It’s 8 am, and already bright. I’m out for an early morning walk because it’s a good way to see what ‘s going on around this community–to see what people are up to, and also just to go check out the surrounding landscape. I like to do this a few times a week…it’s good for getting the ideas rolling. I walk up a small ridge along the coast. I weave my way through the thorny, chaotic bushes that try to impose themselves on the trail. Why is everything in the desert sharp? As I walk up to the crest of the ridge, I get a view of a large, blue-green bay curving in front of me. Down below the dark forms of the rocky reef peek through the shimmering water. Other obscure forms dart around below the water’s surface: sharks. I walk over to the edge of the ridge, and notice darker soil eroding out of the bank. Amidst this soil: a slew of broken rocks and shells. Another archaeological site, another testament to the depth of human occupation in this place. The whole coast has similar remnants of the hunter-gatherer populations that lived here thousands of years before the words “international five start hotel” were ever muttered on the Baja California Peninsula.
If you don’t already know, I will tell you again: my fieldwork is about tourism development. I am looking at what happens when the massive global process that is international tourism development edges its way into new territories. Let’s not pretend that it is a faceless process, however. Individuals move the development juggernaut along with the smallest of daily actions and decisions. They also stand in its way, mind you–nothing is completely inevitable. There have been many changes to this place, especially in the last 10-15 years. A network of barbed wire fences and “no-trespassing” signs cut across the landscape and speak to the nature of those changes. Things weren’t always this way, though. When it became increasingly apparent around the 1970s that tourism had tremendous potential, the government made sure to survey, map, and place proper boundaries on the landscape. The boundaries eventually became fences, which now mark particularized, alienable, and marketable bits of geographic space. Interesting, the different ways that people think about and arrange space, no?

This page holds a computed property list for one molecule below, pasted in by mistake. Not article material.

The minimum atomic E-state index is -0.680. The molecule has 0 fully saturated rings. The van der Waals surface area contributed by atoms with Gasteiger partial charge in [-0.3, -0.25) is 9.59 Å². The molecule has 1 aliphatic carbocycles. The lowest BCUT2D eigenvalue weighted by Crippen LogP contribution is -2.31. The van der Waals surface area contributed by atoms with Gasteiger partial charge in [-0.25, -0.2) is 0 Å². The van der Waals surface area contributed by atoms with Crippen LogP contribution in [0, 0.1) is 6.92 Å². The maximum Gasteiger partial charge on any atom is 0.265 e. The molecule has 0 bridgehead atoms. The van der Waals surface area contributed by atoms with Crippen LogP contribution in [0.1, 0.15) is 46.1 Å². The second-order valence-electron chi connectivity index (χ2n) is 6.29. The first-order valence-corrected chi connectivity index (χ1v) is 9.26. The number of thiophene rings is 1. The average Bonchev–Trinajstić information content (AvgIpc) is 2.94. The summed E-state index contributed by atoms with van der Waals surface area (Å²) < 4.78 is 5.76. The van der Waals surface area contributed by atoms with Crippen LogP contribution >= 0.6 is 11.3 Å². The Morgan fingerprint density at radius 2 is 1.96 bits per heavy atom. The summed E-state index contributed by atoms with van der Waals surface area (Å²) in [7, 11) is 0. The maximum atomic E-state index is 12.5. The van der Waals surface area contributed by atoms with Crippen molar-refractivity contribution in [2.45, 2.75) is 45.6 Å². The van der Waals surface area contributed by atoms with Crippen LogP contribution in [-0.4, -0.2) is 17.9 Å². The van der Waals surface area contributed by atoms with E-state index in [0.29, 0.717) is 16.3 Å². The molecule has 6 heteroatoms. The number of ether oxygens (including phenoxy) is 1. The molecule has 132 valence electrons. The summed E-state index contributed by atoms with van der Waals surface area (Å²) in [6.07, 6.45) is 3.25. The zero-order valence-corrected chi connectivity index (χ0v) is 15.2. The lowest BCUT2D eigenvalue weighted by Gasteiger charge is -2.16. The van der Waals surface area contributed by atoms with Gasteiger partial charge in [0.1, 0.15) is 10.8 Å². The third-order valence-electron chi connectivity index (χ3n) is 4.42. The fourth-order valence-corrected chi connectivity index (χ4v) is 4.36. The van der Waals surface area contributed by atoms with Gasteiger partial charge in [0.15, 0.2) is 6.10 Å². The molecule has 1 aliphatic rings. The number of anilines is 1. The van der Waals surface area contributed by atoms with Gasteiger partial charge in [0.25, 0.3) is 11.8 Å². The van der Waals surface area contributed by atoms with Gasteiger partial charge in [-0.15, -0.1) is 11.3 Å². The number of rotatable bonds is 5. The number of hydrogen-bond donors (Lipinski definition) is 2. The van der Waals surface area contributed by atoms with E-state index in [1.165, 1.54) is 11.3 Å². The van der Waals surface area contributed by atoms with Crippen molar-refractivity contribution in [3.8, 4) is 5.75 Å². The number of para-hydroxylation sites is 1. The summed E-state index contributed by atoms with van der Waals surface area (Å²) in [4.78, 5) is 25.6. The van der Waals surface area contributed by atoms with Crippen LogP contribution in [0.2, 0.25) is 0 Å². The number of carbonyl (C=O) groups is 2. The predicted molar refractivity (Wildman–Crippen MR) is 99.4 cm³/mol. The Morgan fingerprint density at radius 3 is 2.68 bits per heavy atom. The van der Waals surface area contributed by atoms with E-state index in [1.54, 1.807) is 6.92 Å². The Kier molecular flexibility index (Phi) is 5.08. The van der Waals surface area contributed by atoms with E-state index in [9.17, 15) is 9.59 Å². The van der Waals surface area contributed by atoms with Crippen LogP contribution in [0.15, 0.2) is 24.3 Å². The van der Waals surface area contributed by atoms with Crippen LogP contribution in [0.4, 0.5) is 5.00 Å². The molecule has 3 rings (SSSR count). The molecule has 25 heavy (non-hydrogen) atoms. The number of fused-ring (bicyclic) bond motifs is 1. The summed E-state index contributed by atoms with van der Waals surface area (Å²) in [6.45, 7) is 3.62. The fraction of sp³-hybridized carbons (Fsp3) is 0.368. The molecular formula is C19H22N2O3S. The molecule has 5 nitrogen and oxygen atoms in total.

My research is about people, of course, but also about a particular place. This place is a stretch of land located between two communities that are deeply divided about what “development” should mean for this region. Some want the jobs promised by tourism developers and local officials. Others, fearful of severe environmental degradation, call for conservation and “sustainable” development. Many people fall somewhere between those two positions. So yes, I am exploring the stories of people, which happen to be intricately connected with the histories of a particular place. This strip of land has an endless array of histories and meanings for people around here. But the histories extend even further back, as those shells and rocks easing their way down the ridge line of that coastal cliff quietly attest.
My point: archaeology matters. When it comes to trying to understand the meaning(s) of this place, for me the importance of archaeology is unmistakable–even if I am unsure how I am going to incorporate it into my overall research framework. Maybe this is my four-field training showing through. No doubt, it is. But when I hear people debating about the meanings of this landscape, these weathered, little known sites all along the coast often come to mind. Coastal hunter-gatherer sites don’t exactly get a lot of press, if you know what I mean. Most people, in fact, probably wouldn’t notice them even if they walked right past them. But they carry meaning, just as giant rock art panels in San Ignacio or pyramids on the Yucatan peninsula do. A key difference, of course, is that tourism sites tend to be constructed around things like pyramids, yet literally placed over hunter-gatherer sites. That’s one way of making the landscape into a blank page, and in some ways it’s inevitable. Right? Land goes through different cycles of human use, after all. Still, when the backhoes come sweeping through to clear the landscape, important layers of meaning are literally stripped away. It happens here, in Los Angeles, and all around the world for that matter. The past gives way to the present, however reluctantly. And, when I hear another real estate agent touting the investment potential of the “untouched” landscape around these parts, I know the process of effacement is well under way, and the next cycle of human use is just around the corner. Five star hotels, airports, you name it. Well, maybe. That depends. Same place, different human pursuits. It’s a long story.